As the Nazi-Soviet steamroller crushed opposition in the fall of 1939, the Baltic states of Estonia, Latvia and Lithuania were forced to accept treaties allowing the Soviets to establish military bases and to station troops on their soil.

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Lost Soviet sub from WWII identified

s-2

After a decade-long search, a team of Baltic Sea divers has discovered the wreckage of a Soviet submarine that sank with dozens of sailors aboard during World War II, according to The Associated Press.

They found the S-2 submarine near the Aland Islands between Sweden and Finland in February but only announced it Tuesday because they wanted to confirm the identity of the vessel, team member Marten Zetterstrom said.

He said all 50 crew members died when the vessel exploded in January 1940, probably after hitting a mine.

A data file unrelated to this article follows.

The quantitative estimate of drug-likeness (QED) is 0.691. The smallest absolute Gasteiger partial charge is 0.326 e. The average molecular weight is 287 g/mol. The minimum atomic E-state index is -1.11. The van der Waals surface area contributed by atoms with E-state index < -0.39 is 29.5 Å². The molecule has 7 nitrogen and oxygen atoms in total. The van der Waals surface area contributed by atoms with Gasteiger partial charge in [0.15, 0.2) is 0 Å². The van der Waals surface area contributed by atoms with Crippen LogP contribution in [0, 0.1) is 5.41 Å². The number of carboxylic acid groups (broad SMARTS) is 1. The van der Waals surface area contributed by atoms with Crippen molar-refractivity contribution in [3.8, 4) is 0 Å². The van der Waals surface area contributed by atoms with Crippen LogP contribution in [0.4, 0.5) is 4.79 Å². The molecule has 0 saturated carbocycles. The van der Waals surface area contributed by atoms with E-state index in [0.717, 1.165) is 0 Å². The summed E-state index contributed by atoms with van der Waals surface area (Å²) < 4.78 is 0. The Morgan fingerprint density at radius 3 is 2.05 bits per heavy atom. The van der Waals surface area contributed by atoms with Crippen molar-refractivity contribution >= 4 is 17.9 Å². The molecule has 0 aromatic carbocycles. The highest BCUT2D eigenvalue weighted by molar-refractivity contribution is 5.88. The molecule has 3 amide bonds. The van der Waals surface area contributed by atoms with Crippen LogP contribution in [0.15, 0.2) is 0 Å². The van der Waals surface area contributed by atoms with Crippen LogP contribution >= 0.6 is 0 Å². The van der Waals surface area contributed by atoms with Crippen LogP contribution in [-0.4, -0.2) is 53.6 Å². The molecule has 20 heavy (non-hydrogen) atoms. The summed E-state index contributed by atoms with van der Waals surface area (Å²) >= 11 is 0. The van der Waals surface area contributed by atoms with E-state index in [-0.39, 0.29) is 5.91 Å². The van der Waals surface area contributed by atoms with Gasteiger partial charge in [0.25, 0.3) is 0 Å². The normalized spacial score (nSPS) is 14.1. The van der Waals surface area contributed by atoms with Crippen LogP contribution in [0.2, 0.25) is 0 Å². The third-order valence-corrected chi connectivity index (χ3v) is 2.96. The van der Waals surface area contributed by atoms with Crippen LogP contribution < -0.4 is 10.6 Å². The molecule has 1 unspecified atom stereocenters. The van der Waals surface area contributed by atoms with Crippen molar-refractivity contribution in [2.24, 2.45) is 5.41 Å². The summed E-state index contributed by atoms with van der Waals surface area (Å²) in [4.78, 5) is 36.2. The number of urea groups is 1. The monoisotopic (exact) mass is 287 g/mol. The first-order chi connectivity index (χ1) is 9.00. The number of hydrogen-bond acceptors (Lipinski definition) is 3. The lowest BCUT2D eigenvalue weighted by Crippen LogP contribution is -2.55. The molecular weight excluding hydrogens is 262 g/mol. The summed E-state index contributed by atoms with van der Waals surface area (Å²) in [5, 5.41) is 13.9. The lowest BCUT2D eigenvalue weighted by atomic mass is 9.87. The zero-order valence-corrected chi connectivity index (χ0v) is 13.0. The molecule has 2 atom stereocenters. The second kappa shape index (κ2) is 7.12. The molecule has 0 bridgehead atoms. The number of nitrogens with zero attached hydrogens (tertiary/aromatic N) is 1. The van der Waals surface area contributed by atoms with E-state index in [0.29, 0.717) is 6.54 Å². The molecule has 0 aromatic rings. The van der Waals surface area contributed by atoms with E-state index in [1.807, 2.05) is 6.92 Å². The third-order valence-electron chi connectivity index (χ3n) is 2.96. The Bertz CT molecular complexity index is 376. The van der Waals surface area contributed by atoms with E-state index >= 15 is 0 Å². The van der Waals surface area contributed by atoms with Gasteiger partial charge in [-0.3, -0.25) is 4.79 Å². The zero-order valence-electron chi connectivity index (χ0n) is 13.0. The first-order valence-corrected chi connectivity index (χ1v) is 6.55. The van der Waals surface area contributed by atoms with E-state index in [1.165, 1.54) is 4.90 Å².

The submarine was last spotted at surface level by a lighthouse keeper on the Market island, west of the Aland archipelago, said Markus Lindholm, an Aland-based expert who studied pictures of the wreck, according to The Associated Press.

He said the keeper’s notes of the incident have been preserved and describe how the vessel headed north before diving and entering a Finnish minefield, after which an explosion was heard.

Sweden and Finland claim credit for sinking the submarine with mines, according to CNN. Photos from the salvage operation can be found here.

The Soviet Union attacked Finland in late 1939, in what became known as the The Winter War. Although the Soviet forces had four times as many soldiers as the Finns, 30 times as many aircraft and 218 times as many tanks, the Finns were able to hold out until March 1940.

Although the Finns ended up giving up about 9 percent of their territory to the Soviets under the terms of the Moscow Peace Treaty, the Soviets suffered heavy losses in the conflict and their fighting ability was brought into question.

The inability of the Red Army to make quick work of the Finns is seen as a determining factor in Nazi Germany’s decision to launch Operation Barbarossa, its invasion of the Soviet Union in June 1941.